Despite the rallying cry, the GOP faithful still weren't opening their wallets as they have in recent past. The event took in a relatively small fundraising haul of $14.5 million, the lowest total in at least five years. Last year, it raised $21.5 million, compared with $15.4 million in 2007 and $27 million in 2006.
I suppose you could call a drop-off like that "astonishing," although it wouldn't be in the sense that the DSCC wants you to have in mind.
And the Gingrich fundraising event wasn't quite the example of party discipline it's being offered up as. Perhaps you remember the story-behind-the-story from that same evening:
The dinner for weeks was clouded by a will-she-or-won't-she mystery about whether Palin would make an appearance.
The party's 2008 vice presidential nominee left frustrated organizers hanging as late as Monday afternoon after she was told she would not have a speaking role at the event.
It was the latest twist in an unusual public flap between the potential 2012 presidential candidate and the Republican congressional leaders who run the fundraising committees.
In March, organizers replaced Palin as the keynote speaker with Gingrich after she wavered over accepting the invitation. Although the committees issued a press release announcing her as the headliner, Palin said she never confirmed that she would speak and wanted to make sure the event did not interfere with state business.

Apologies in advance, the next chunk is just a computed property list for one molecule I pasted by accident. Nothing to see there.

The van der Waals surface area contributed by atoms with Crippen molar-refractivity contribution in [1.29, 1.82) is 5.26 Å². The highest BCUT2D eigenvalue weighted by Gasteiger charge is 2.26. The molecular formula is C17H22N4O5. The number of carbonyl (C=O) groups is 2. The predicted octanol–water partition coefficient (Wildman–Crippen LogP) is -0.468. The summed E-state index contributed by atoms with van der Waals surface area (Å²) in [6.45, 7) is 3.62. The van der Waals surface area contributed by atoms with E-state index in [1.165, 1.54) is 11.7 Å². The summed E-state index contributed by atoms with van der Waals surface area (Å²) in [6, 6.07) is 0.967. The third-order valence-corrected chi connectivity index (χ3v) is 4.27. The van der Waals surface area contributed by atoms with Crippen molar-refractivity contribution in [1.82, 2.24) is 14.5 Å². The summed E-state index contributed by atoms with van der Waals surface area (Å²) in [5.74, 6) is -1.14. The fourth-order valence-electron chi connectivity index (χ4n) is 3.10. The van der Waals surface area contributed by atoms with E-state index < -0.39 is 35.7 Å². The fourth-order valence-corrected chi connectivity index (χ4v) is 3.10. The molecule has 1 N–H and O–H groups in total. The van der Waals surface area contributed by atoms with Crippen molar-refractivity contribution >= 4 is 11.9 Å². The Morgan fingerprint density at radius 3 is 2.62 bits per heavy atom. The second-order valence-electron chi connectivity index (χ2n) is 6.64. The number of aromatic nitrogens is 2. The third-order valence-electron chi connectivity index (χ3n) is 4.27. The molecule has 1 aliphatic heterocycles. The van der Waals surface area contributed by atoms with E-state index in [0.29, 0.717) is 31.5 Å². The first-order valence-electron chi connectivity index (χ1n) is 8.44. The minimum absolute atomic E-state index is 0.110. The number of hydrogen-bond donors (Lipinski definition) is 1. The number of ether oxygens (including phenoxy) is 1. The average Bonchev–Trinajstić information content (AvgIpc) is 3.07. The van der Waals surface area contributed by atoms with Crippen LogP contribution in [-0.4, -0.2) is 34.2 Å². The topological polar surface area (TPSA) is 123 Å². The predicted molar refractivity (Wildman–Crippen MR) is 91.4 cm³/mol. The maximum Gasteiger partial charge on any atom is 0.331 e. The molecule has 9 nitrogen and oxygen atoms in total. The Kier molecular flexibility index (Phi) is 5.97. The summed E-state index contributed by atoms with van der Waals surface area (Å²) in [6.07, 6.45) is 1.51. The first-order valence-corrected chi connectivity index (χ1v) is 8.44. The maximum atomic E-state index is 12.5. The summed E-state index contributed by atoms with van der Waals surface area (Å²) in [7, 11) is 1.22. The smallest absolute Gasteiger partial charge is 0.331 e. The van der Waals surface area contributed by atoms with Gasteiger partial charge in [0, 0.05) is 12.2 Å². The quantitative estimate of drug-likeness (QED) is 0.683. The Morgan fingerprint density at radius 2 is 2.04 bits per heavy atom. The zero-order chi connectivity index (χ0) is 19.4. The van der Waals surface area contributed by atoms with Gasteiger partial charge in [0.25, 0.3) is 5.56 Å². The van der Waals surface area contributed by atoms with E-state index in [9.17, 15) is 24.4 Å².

She hadn't been expected to attend until last week, when her advisers approached organizers saying she would be near Washington and would like to come.
Palin, who attended with her husband, Todd, was introduced to the crowd but did not speak.
This is not the leadership of a party with flint-jawed determination and steely-eyed discipline. This is a party that is in trouble, and knows it.
My point is not that the Democratic leadership needs to let up or become complacent. Just the opposite. My point is that the correct rallying cry for Democrats right now is not "They're more dangerous than ever!"
The correct Democratic rallying cry is "They're down, but they're still not out. As long as they're still moving, we need to keep pummeling them."
Another thing: "Cry-wolf" fundraising fits much too comfortably with the sap-headed urge to accommodate Republican intransigence in the name of "bipartisanship" that has some top Democrats (and the purveyors of Beltway Conventional Wisdom) still claiming this morning that the "public option" is not necessarily a deal-killer on health care reform.
By comparison, "Pummel them" fundraising fits nicely with the strategy of strong-arming health care reform through--"public option" and all--using the reconciliation process in the Senate, removing even the threat of an obstructionist Republican filibuster.
If it was a different Republican Party, it would be a different story. But it isn't, and it isn't. "Pummel them" is the way to go, not because the Democrats are looking at a Rove-style permanent majority for decades--but precisely because they aren't.
(Tip of the hat to Doctor Beyond for sharing his mail.)